I like the Carnie Wilson cameo, but Bridesmaids should have been nicer to fat ladies

Hopefully the inclusion of a certain late 80s pop trio isn’t a spoiler because you already saw Bridesmaids last weekend. Astute followers of SNL alum’s film efforts might note that it isn’t even the first time Wilson Phillips’ big hit made an appearance in one of their movies. “Hold On” is performed twice (two times) in Spring Breakdown, a movie that I maintain is a misguided mess but worth checking out because it’s nice to see Amy Poehler, Rachel Dratch, Parker Posey, Jane Lynch, Missy Pyle, and Amber Tamblyn be funny in the same place. 

The bridal party; image courtesy of hitfix.com

Maybe Bridesmaids is paying homage to Spring Breakdown with their inclusion of the song like they might be recognizing Laverne and Shirley by setting it in Milwaukee. Regardless, cool that Bridesmaids actually made it into theaters. Better that it’s holding its own at the box office. Shitty that it’s getting trounced by Thor. Unsurprising that Kenneth Branagh’s foray into Aryan porn action movies is completely outside of my purview. I felt like I saw Bridesmaids several times since SXSW by the time my friend Cassandra and I caught a sneak preview last week. Bitch correspondents debated it. Dana Stevens loved it. Arianna Stern liked it. Molly Lambert was excited about it. Rebecca Traister thinks it’s our obligation to see it. LaToya Peterson wonders why Maya Rudolph is the only woman of color in it, an observation that I think has a lot of traction. In short, this one’s been blowing up my radar. 

How do I feel about Bridesmaids? I liked it fine. I didn’t love it and, like Genevieve Koski, I don’t believe it will or should save the chick flick. I’m pretty sure Roseanne is with me when I say that the chick flick is a patriarchal construct. Yes, I’m happy about the cast, Kristen Wiig’s co-writer credit, and the inclusion of Maya Rudolph in anything. I’m also happy about director Paul Feig’s involvement, as he seemed the more feminist-inclined person behind Freaks and Geeks. But at the risk of comparing apples to oranges (or popcorn comedies shepherded by men to cinematic think pieces directed by women) I’m going to see Meek’s Cutoff later this week and I’m totally planting my flag for that one. Accolades from my friend Curran, Rick Levin at the Eugene Weekly, and Caitlin at Dark Room only ramp up my excitement.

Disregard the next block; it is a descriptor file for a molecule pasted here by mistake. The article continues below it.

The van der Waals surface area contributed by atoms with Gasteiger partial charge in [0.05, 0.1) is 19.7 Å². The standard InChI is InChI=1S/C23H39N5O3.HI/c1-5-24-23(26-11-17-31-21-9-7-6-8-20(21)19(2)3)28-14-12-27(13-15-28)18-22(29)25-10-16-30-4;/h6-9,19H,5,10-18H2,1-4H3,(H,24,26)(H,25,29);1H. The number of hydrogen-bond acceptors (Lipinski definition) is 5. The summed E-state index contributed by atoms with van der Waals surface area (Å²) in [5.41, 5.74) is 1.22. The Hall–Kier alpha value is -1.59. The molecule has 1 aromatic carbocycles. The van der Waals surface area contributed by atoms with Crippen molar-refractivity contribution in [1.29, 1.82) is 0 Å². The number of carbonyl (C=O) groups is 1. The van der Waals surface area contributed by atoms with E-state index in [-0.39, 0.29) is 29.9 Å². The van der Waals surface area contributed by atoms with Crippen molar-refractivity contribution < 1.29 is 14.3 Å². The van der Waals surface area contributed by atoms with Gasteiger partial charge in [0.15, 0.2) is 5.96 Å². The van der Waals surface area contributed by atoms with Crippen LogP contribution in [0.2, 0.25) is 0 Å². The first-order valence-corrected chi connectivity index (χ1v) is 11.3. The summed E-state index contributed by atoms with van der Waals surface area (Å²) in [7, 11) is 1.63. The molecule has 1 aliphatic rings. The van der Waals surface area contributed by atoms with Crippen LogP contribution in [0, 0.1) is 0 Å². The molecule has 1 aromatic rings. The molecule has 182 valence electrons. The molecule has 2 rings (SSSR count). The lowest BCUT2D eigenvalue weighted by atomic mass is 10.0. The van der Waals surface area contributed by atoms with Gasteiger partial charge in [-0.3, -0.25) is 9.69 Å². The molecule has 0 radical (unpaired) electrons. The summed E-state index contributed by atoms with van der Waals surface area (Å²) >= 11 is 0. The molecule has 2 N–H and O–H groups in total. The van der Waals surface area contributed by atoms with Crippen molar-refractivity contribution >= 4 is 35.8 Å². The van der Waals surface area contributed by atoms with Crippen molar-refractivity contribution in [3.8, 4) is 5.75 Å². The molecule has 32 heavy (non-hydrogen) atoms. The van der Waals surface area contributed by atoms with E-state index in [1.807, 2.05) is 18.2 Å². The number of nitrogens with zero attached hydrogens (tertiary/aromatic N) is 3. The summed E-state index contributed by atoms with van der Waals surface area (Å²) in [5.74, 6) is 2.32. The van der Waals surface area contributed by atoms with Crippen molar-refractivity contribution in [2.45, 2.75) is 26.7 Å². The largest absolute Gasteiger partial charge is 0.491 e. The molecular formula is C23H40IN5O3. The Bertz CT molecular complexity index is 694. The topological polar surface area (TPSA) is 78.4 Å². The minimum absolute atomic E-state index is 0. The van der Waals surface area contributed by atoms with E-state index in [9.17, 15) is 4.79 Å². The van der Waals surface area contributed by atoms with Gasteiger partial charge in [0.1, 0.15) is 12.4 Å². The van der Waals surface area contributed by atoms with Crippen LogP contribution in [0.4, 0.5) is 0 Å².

Bridesmaids itself is good. It’s a bit too long. Wendy McClendon-Covey and Ellie Kempner are underused. And echoing Annie Petersen‘s comments in a Facebook thread about the movie, the gross-out food poison scene is tacked on (and, since the culprit is Brazilian food, I think it’s also ethnically insensitive). I had a few more not-insignificant problems that I’ll outline below. But overall, I had a good time and recommend it. And Wilson Phillips is in it. Better yet, their cameo is an awesome punch line to a recurring joke about one character’s constant need to one-up Wiig’s protagonist Annie Walker by throwing money around as a means of proving herself to be a good friend. Best of all, Carnie Wilson is still harmonizing (or at least lip syncing) like a boss. Hug your friend and sing along.

I especially like that this movie isn’t about weddings so much as it is a barbed comedy about the ridiculous cultural rituals women go through when they get married. Generically speaking, it has little use for rom-com conventions and is ultimately a buddy comedy. Rudolph’s character Lillian Donovan is getting married to some guy named Doug, but Tim Heidecker (!) only has two wordless scenes with her. Wiig’s easy chemistry with Rudolph, tentative bonding with Rose Byrne, and tough love friendship with Melissa McCarthy takes focus. And unlike The Hangover, which it shouldn’t be marketed alongside, the ensemble doesn’t make it to Las Vegas.